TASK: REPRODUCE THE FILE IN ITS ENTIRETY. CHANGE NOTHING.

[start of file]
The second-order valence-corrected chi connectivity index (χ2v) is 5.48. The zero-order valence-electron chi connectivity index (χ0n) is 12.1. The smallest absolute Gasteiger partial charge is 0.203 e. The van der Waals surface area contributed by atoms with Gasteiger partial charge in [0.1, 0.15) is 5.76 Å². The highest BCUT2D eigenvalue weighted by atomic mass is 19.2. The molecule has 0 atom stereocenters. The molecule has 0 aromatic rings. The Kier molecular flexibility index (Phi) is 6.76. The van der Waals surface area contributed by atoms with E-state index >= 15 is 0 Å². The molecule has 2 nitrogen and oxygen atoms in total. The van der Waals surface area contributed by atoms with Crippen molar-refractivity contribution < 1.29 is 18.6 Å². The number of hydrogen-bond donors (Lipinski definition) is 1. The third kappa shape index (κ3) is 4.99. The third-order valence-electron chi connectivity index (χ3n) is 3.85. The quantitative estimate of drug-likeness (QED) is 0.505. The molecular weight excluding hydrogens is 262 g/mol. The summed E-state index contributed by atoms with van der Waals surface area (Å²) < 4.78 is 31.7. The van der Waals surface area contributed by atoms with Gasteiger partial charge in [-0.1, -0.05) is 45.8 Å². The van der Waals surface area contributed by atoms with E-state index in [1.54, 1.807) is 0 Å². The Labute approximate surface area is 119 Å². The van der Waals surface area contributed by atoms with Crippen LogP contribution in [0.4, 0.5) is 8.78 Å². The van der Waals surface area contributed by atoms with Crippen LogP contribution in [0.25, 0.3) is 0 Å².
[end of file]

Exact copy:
The second-order valence-corrected chi connectivity index (χ2v) is 5.48. The zero-order valence-electron chi connectivity index (χ0n) is 12.1. The smallest absolute Gasteiger partial charge is 0.203 e. The van der Waals surface area contributed by atoms with Gasteiger partial charge in [0.1, 0.15) is 5.76 Å². The highest BCUT2D eigenvalue weighted by atomic mass is 19.2. The molecule has 0 atom stereocenters. The molecule has 0 aromatic rings. The Kier molecular flexibility index (Phi) is 6.76. The van der Waals surface area contributed by atoms with E-state index >= 15 is 0 Å². The molecule has 2 nitrogen and oxygen atoms in total. The van der Waals surface area contributed by atoms with Crippen molar-refractivity contribution < 1.29 is 18.6 Å². The number of hydrogen-bond donors (Lipinski definition) is 1. The third kappa shape index (κ3) is 4.99. The third-order valence-electron chi connectivity index (χ3n) is 3.85. The quantitative estimate of drug-likeness (QED) is 0.505. The molecular weight excluding hydrogens is 262 g/mol. The summed E-state index contributed by atoms with van der Waals surface area (Å²) < 4.78 is 31.7. The van der Waals surface area contributed by atoms with Gasteiger partial charge in [-0.1, -0.05) is 45.8 Å². The van der Waals surface area contributed by atoms with E-state index in [1.54, 1.807) is 0 Å². The Labute approximate surface area is 119 Å². The van der Waals surface area contributed by atoms with Crippen LogP contribution in [0.4, 0.5) is 8.78 Å². The van der Waals surface area contributed by atoms with Crippen LogP contribution in [0.25, 0.3) is 0 Å².